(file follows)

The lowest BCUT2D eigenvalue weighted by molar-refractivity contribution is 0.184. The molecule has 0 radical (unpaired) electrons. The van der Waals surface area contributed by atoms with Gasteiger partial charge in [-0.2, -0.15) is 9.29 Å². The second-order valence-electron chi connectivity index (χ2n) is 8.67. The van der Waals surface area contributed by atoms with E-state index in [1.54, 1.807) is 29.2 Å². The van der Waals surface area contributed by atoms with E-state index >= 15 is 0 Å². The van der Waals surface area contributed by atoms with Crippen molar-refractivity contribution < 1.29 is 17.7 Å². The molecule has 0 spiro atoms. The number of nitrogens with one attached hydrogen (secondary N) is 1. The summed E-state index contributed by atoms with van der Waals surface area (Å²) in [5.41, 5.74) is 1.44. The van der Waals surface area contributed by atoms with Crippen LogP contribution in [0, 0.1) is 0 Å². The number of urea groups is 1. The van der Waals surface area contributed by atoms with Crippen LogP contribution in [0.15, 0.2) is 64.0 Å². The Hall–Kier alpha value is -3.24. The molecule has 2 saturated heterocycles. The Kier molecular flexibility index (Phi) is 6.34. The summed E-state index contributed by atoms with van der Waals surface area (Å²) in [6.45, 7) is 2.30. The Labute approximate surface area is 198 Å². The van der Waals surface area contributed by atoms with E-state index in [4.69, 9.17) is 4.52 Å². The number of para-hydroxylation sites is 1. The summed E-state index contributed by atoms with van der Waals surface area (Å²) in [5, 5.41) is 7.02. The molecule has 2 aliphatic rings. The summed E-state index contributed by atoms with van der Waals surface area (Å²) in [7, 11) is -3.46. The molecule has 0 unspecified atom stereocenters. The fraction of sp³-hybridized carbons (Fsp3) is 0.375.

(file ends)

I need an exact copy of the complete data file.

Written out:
The lowest BCUT2D eigenvalue weighted by molar-refractivity contribution is 0.184. The molecule has 0 radical (unpaired) electrons. The van der Waals surface area contributed by atoms with Gasteiger partial charge in [-0.2, -0.15) is 9.29 Å². The second-order valence-electron chi connectivity index (χ2n) is 8.67. The van der Waals surface area contributed by atoms with E-state index in [1.54, 1.807) is 29.2 Å². The van der Waals surface area contributed by atoms with E-state index >= 15 is 0 Å². The van der Waals surface area contributed by atoms with Crippen molar-refractivity contribution < 1.29 is 17.7 Å². The molecule has 0 spiro atoms. The number of nitrogens with one attached hydrogen (secondary N) is 1. The summed E-state index contributed by atoms with van der Waals surface area (Å²) in [5.41, 5.74) is 1.44. The van der Waals surface area contributed by atoms with Crippen LogP contribution in [0, 0.1) is 0 Å². The number of urea groups is 1. The van der Waals surface area contributed by atoms with Crippen LogP contribution in [0.15, 0.2) is 64.0 Å². The Hall–Kier alpha value is -3.24. The molecule has 2 saturated heterocycles. The Kier molecular flexibility index (Phi) is 6.34. The summed E-state index contributed by atoms with van der Waals surface area (Å²) in [6.45, 7) is 2.30. The Labute approximate surface area is 198 Å². The van der Waals surface area contributed by atoms with E-state index in [4.69, 9.17) is 4.52 Å². The number of para-hydroxylation sites is 1. The summed E-state index contributed by atoms with van der Waals surface area (Å²) in [5, 5.41) is 7.02. The molecule has 2 aliphatic rings. The summed E-state index contributed by atoms with van der Waals surface area (Å²) in [7, 11) is -3.46. The molecule has 0 unspecified atom stereocenters. The fraction of sp³-hybridized carbons (Fsp3) is 0.375.